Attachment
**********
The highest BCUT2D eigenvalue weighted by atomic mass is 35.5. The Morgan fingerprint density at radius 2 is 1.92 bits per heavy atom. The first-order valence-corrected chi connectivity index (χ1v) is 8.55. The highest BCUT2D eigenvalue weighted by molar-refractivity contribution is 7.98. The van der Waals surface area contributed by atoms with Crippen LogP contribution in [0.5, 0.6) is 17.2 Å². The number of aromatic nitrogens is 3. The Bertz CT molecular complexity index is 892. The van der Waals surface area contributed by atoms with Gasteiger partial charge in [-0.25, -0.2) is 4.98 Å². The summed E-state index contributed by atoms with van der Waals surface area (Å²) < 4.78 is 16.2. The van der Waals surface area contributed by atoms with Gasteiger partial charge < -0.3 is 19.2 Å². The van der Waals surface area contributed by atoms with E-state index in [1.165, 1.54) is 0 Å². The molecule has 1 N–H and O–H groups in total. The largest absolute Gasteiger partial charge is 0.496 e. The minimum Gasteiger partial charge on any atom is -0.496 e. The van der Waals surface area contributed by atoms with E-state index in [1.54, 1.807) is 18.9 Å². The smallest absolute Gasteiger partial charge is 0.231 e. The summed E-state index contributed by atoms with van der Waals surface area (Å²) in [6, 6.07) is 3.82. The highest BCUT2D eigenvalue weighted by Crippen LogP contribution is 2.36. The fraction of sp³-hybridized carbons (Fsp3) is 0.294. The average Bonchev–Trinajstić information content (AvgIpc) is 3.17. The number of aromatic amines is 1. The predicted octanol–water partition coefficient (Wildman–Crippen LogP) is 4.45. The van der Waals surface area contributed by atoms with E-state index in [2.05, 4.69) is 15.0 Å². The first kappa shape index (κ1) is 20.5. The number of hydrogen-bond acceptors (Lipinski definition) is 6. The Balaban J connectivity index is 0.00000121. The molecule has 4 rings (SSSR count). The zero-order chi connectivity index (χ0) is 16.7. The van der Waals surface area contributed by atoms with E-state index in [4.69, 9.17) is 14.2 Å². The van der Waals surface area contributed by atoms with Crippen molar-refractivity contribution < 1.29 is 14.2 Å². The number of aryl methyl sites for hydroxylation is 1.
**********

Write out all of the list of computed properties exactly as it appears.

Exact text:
The highest BCUT2D eigenvalue weighted by atomic mass is 35.5. The Morgan fingerprint density at radius 2 is 1.92 bits per heavy atom. The first-order valence-corrected chi connectivity index (χ1v) is 8.55. The highest BCUT2D eigenvalue weighted by molar-refractivity contribution is 7.98. The van der Waals surface area contributed by atoms with Crippen LogP contribution in [0.5, 0.6) is 17.2 Å². The number of aromatic nitrogens is 3. The Bertz CT molecular complexity index is 892. The van der Waals surface area contributed by atoms with Gasteiger partial charge in [-0.25, -0.2) is 4.98 Å². The summed E-state index contributed by atoms with van der Waals surface area (Å²) < 4.78 is 16.2. The van der Waals surface area contributed by atoms with Gasteiger partial charge < -0.3 is 19.2 Å². The van der Waals surface area contributed by atoms with E-state index in [1.165, 1.54) is 0 Å². The molecule has 1 N–H and O–H groups in total. The largest absolute Gasteiger partial charge is 0.496 e. The minimum Gasteiger partial charge on any atom is -0.496 e. The van der Waals surface area contributed by atoms with E-state index in [1.54, 1.807) is 18.9 Å². The smallest absolute Gasteiger partial charge is 0.231 e. The summed E-state index contributed by atoms with van der Waals surface area (Å²) in [6, 6.07) is 3.82. The highest BCUT2D eigenvalue weighted by Crippen LogP contribution is 2.36. The fraction of sp³-hybridized carbons (Fsp3) is 0.294. The average Bonchev–Trinajstić information content (AvgIpc) is 3.17. The number of aromatic amines is 1. The predicted octanol–water partition coefficient (Wildman–Crippen LogP) is 4.45. The van der Waals surface area contributed by atoms with E-state index in [2.05, 4.69) is 15.0 Å². The first kappa shape index (κ1) is 20.5. The number of hydrogen-bond acceptors (Lipinski definition) is 6. The Balaban J connectivity index is 0.00000121. The molecule has 4 rings (SSSR count). The zero-order chi connectivity index (χ0) is 16.7. The van der Waals surface area contributed by atoms with E-state index in [4.69, 9.17) is 14.2 Å². The van der Waals surface area contributed by atoms with Crippen molar-refractivity contribution < 1.29 is 14.2 Å². The number of aryl methyl sites for hydroxylation is 1.